In many Asian languages, the verb “to read” translates in two ways: one, signifying reading aloud; the other, reading in silence. In Chinese, for example, 读 means to read out loud, with the radical on the left-hand side, 讠, signaling an association with speech. On the other hand, 看 means to read in silence. It also means to look at, and the rectangle with two lines across it,目, means “eyes.” The distinction is somewhat fluid: 读 can often be used interchangeably to mean reading out loud and in silence, though 看 can never be used to indicate reading aloud. I don’t speak, read, or write Chinese very well; I never have. It was only in my mid-teens that I learned the difference between 读 and 看, when I had previously always used 读 (reading aloud) to signify “read.” I suppose my relatives must have thought I spent a lot of time reciting poetry and prose to myself.
It’s an understandable oversight: When we’re taught to read, we begin by reading aloud—logistically, I’m not sure how you could teach a child to read in silence—and our first attempts at transliterating lines and curves into words always begins with oral utterances. But our use of the same word—“read”—to signify both reading aloud and in silence perhaps obfuscates our awareness of the intrinsic difference between two very different activities.
According to some sources, silent reading is a modern invention—in the past, all reading was done aloud, and the passage in St. Augustine’s “Confessions” depicting St. Ambrose reading “with his voice silent and his tongue still” has become the iconic example of the genesis of silent reading. Almost all languages have their literary roots in an oral culture, and the wonders of poetry are often fully actualized only when pronounced trippingly on the tongue. But today, these are exceptions, and for the most part we do our reading soundlessly and privately.
It was not until I spoke to a friend who has a very difficult time reading that I realized what it is that I take for granted. For those unable to see, reading has to intrude upon other senses—either a machine or a human reads aloud to them, or they have to feel their way through braille letters. In both cases, the silence and stillness of reading becomes an impossibility, and the auditory or kinetic intrudes upon a process that we too often forget to appreciate. We are habituated to the tranquility of the reading process—the privacy and the simplicity of reading anything, anywhere, anytime—that we forget how wonderful it is.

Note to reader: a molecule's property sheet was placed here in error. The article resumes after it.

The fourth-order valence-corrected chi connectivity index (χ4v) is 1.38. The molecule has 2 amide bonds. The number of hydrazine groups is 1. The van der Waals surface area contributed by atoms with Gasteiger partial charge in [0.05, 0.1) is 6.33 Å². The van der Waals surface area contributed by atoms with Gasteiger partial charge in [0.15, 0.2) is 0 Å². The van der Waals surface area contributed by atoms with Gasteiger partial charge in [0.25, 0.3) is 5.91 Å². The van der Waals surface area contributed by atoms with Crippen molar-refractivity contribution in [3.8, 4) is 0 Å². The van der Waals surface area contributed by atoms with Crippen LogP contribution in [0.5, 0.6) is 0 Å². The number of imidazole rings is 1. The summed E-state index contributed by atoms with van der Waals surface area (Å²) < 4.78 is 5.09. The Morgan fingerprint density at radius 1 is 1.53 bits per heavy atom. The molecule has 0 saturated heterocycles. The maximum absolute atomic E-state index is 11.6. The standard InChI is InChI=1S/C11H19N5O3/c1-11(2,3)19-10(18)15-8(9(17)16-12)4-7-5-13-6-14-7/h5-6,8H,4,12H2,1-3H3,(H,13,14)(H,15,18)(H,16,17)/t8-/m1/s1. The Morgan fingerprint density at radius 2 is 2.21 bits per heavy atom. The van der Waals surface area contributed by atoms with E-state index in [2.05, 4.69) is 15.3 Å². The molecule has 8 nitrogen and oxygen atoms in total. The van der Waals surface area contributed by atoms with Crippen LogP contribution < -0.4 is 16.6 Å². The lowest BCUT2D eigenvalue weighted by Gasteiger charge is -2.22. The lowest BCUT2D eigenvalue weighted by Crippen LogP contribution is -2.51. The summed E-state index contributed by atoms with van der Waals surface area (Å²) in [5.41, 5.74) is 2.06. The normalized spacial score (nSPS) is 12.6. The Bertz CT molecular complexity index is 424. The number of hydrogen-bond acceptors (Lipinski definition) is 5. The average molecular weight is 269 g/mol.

It still amazes me that we can transform signs on a page into something that penetrates deep into the caverns of our mind, but I’m not here interested in Saussurean semiotics or the phenomenology of reading—rather simply the act of reading. The closest we get to re-kindling our initial sense of wonderment is by acquiring fluency in a new alphabet system, and all of a sudden, finding that previously unintelligible scripts have become familiar.
Reading is strange. Think about how you’re reading now, as you look over these words. Do you hear a voice reading the words out to you—and is it your voice, or someone else’s voice? Are you skimming over the article picking out only key words, only half-concentrating while the world continues around you? Are you distracted by other thoughts running simultaneously through your mind? How does your mind separate between the words you are reading and the words of your thoughts? And what did you do when you encountered the Chinese characters? How did they register in your mind’s eye? How do we look at words and internalize their meaning, often without consciously trying?
It is dangerous to be self-conscious about reading: two summers ago, I couldn’t read for more than five minutes without trying to catch the machinations of my unconscious, reading mind, which, of course, interrupted my natural way of reading. It’s the classic problem of the observer in quantum mechanics—and I eventually abandoned the attempt, recognizing that my consciousness could not capture the transcendent experience of reading.
But left alone in its pure form, reading is beautiful. It’s the interiorization of another’s mind that allows one’s own mind to expand. It’s the paradoxical escape from ‘real life’ that helps us cope with reality. It’s a suspension of one’s isolation in exchange for an embrace of solitude.
For years, I’ve been transfixed by the beauty of Virgil’s line “tacitae per amica silentia lunae,” which roughly translates to “through the friendly silence of the soundless moon.” I’m not sure why I like it so much—perhaps because of the cadence, the assonance, the syntactical chiasmus, perhaps because W. B. Yeats uses it in the title of his book, but perhaps most of all,because of what it evokes: illuminated by words, a visual image of perfect silence.
—Columnist Yi Jean Chow can be reached at email@example.com.